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Marin Alsop Conducts Glass at the BSO

On February 22, 2007, Marin Alsop, the new conductor of the Baltimore Symphony Orchestra, threw a gala birthday party entitled Life: A Journey Through Time for one of her favorite composers—Philip Glass. Glass, a native of Baltimore born January 31, 1937, until this time had never had his work played by the Baltimore Symphony Orchestra. Alsop selected two major compositions for this program presented at the Music Center at Strathmore in North Bethesda, Maryland.


Photo Credit: Clark Vandergrift

The first, Concerto for Saxophone Quartet, featuring guest artists of the Capitol Quartet was fit fanfare for the introduction of the absent 70-year-old composer to the overly appreciative audience who clapped after each of the first three movements until conductor Alsop sped up the beginning of Movement IV. The second work, an East Coast premiere and the title work Life: A Journey Through Time, was performed with a balletic display of images from nature that was projected across three huge screens mounted above the orchestra.


Because the Dresser adores symphonic music that features the saxophone, she won’t rush by Concerto for Saxophone Quartet, which was performed with gusto by the Capitol Quartet. Here’s a profile of the movements:

I: sweetly lyric.

II: more jazzy and syncopated, a great opportunity to show off the range of the sax family—soprano, alto, tenor, and baritone.

III: opens blandly and somberly featuring the tenor sax. Toward the end of this movement comes a conversation between the soprano and alto saxophones.

IV: offers a quick tempo of shifting meters with lots of percussion and the alto sax giving way to more emphasis on the tenor and baritone sax.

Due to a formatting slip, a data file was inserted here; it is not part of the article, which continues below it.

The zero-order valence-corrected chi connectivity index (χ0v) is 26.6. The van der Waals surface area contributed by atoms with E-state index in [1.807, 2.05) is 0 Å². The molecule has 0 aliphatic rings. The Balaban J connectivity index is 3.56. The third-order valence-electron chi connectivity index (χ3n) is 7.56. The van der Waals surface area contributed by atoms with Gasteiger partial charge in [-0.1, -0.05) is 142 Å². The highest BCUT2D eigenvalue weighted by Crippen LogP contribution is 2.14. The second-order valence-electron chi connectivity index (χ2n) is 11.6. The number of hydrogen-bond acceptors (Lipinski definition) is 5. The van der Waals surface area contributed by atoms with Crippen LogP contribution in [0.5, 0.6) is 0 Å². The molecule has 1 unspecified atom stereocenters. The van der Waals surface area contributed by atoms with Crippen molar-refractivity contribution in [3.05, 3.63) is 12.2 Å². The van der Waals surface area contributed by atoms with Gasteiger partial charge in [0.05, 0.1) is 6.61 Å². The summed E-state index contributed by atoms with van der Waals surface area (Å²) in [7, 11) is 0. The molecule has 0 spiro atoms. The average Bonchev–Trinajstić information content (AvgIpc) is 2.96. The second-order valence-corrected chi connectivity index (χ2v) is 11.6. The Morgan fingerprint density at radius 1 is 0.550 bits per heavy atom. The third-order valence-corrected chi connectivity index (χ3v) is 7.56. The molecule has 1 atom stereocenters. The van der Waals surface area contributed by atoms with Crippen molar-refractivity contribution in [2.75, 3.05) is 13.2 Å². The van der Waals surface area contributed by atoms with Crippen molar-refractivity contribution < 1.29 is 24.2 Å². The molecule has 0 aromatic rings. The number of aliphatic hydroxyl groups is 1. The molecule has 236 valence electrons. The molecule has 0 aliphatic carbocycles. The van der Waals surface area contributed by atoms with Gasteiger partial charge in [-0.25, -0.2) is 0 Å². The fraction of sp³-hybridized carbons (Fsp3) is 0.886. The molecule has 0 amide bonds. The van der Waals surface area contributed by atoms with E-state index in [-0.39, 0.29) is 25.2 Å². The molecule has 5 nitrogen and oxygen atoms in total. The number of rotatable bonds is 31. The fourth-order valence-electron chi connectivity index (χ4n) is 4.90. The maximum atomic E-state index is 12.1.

Glass wrote two versions of this composition: orchestral and chamber. One of his most performed classical works, the piece was commissioned by German’s Raschèr Saxophone Quartet and this group premiered the work in Stockholm, Sweden in 1995. In case you think the sax belongs to America, and American Jazz at that, the Dresser wants her readers to know that the saxophone was invented for the orchestra in 1840 by Antoine (Adolphe) Sax, a Belgian living in Paris.


So why wasn’t Philip Glass at the East Coast premiere of Life: A Journey Through Time? Maestro Alsop explained that Glass was on his way to Hollywood to attend the 79th annual Academy Awards ceremony. Glass was nominated for his original score that accompanies the film Notes on a Scandal that stars Judi Densch and Cate Blanchett. This is the third time he has been nominated. Alsop, who, as a violinist played on several Philip Glass recordings and was a soloist in the 1983 U. S. premiere of his multimedia work, The Photographer, did not seem to begrudge the composer’s choice. Still, Alsop was a key catalyst in the creation of the seven-part Life: A Journey Through Time.


In 2004, Frans Lanting, a nature photographer frequently commissioned by National Geographics, came to Alsop in her capacity as Music Director and Conductor of the Cabrillo Festival of Contemporary Music and suggested that his project on the evolution of life might be worthy of musical collaboration.


Photo Credit: Paul Schraub